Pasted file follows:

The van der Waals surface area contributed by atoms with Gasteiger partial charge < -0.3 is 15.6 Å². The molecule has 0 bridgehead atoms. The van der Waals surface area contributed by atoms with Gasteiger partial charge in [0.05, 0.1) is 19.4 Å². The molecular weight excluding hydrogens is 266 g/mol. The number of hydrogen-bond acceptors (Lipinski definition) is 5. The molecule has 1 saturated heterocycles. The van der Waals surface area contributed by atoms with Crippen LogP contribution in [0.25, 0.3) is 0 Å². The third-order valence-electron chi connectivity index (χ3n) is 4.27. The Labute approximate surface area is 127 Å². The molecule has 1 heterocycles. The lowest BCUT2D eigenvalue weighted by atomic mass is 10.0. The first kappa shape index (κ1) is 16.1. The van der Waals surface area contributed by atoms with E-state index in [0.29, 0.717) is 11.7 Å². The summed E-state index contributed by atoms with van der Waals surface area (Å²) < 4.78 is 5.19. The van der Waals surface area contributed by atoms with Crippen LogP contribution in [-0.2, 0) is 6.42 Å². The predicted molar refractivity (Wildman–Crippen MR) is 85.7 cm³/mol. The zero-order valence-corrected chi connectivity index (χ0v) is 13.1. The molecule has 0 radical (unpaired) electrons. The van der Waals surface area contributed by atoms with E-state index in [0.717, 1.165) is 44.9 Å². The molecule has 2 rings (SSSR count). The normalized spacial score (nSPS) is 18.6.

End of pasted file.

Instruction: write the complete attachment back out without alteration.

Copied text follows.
The van der Waals surface area contributed by atoms with Gasteiger partial charge < -0.3 is 15.6 Å². The molecule has 0 bridgehead atoms. The van der Waals surface area contributed by atoms with Gasteiger partial charge in [0.05, 0.1) is 19.4 Å². The molecular weight excluding hydrogens is 266 g/mol. The number of hydrogen-bond acceptors (Lipinski definition) is 5. The molecule has 1 saturated heterocycles. The van der Waals surface area contributed by atoms with Crippen LogP contribution in [0.25, 0.3) is 0 Å². The third-order valence-electron chi connectivity index (χ3n) is 4.27. The Labute approximate surface area is 127 Å². The molecule has 1 heterocycles. The lowest BCUT2D eigenvalue weighted by atomic mass is 10.0. The first kappa shape index (κ1) is 16.1. The van der Waals surface area contributed by atoms with E-state index in [0.29, 0.717) is 11.7 Å². The summed E-state index contributed by atoms with van der Waals surface area (Å²) < 4.78 is 5.19. The van der Waals surface area contributed by atoms with Crippen LogP contribution in [-0.2, 0) is 6.42 Å². The predicted molar refractivity (Wildman–Crippen MR) is 85.7 cm³/mol. The zero-order valence-corrected chi connectivity index (χ0v) is 13.1. The molecule has 0 radical (unpaired) electrons. The van der Waals surface area contributed by atoms with E-state index in [0.717, 1.165) is 44.9 Å². The molecule has 2 rings (SSSR count). The normalized spacial score (nSPS) is 18.6.